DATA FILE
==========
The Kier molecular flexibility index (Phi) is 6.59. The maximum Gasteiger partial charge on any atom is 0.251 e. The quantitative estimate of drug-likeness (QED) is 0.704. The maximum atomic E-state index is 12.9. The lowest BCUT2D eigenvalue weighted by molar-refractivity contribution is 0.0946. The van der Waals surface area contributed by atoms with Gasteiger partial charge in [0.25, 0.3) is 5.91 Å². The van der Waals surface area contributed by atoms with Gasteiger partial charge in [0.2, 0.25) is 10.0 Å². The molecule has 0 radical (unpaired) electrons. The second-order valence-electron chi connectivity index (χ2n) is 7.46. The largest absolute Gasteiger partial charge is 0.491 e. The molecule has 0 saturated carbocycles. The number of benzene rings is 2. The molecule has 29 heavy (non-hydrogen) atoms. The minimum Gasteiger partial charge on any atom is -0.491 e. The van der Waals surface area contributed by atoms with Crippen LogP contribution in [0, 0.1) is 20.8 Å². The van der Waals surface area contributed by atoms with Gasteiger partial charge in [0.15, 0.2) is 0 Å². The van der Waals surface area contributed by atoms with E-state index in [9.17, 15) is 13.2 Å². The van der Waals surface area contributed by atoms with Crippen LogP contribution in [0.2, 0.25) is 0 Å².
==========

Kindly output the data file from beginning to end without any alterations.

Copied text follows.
The Kier molecular flexibility index (Phi) is 6.59. The maximum Gasteiger partial charge on any atom is 0.251 e. The quantitative estimate of drug-likeness (QED) is 0.704. The maximum atomic E-state index is 12.9. The lowest BCUT2D eigenvalue weighted by molar-refractivity contribution is 0.0946. The van der Waals surface area contributed by atoms with Gasteiger partial charge in [0.25, 0.3) is 5.91 Å². The van der Waals surface area contributed by atoms with Gasteiger partial charge in [0.2, 0.25) is 10.0 Å². The molecule has 0 radical (unpaired) electrons. The second-order valence-electron chi connectivity index (χ2n) is 7.46. The largest absolute Gasteiger partial charge is 0.491 e. The molecule has 0 saturated carbocycles. The number of benzene rings is 2. The molecule has 29 heavy (non-hydrogen) atoms. The minimum Gasteiger partial charge on any atom is -0.491 e. The van der Waals surface area contributed by atoms with Crippen LogP contribution in [0, 0.1) is 20.8 Å². The van der Waals surface area contributed by atoms with Gasteiger partial charge in [0.15, 0.2) is 0 Å². The van der Waals surface area contributed by atoms with E-state index in [9.17, 15) is 13.2 Å². The van der Waals surface area contributed by atoms with Crippen LogP contribution in [0.2, 0.25) is 0 Å².